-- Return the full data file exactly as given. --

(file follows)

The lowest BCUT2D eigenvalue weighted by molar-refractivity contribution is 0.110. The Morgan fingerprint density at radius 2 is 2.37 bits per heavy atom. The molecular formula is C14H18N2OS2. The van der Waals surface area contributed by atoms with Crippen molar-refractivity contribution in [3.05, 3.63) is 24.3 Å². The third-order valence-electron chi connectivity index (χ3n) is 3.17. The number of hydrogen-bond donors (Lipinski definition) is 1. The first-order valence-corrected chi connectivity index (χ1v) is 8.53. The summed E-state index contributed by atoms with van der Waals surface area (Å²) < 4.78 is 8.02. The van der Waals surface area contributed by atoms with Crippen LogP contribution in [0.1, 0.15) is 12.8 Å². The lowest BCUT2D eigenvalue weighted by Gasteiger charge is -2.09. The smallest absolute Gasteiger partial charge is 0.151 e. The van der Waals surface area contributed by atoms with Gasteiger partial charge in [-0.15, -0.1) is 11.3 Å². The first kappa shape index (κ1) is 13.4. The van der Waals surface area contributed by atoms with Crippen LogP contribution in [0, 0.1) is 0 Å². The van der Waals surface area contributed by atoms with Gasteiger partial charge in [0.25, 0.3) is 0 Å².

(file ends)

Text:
The lowest BCUT2D eigenvalue weighted by molar-refractivity contribution is 0.110. The Morgan fingerprint density at radius 2 is 2.37 bits per heavy atom. The molecular formula is C14H18N2OS2. The van der Waals surface area contributed by atoms with Crippen molar-refractivity contribution in [3.05, 3.63) is 24.3 Å². The third-order valence-electron chi connectivity index (χ3n) is 3.17. The number of hydrogen-bond donors (Lipinski definition) is 1. The first-order valence-corrected chi connectivity index (χ1v) is 8.53. The summed E-state index contributed by atoms with van der Waals surface area (Å²) < 4.78 is 8.02. The van der Waals surface area contributed by atoms with Crippen LogP contribution in [0.1, 0.15) is 12.8 Å². The lowest BCUT2D eigenvalue weighted by Gasteiger charge is -2.09. The smallest absolute Gasteiger partial charge is 0.151 e. The van der Waals surface area contributed by atoms with Gasteiger partial charge in [-0.15, -0.1) is 11.3 Å². The first kappa shape index (κ1) is 13.4. The van der Waals surface area contributed by atoms with Crippen LogP contribution in [0, 0.1) is 0 Å². The van der Waals surface area contributed by atoms with Gasteiger partial charge in [0.25, 0.3) is 0 Å².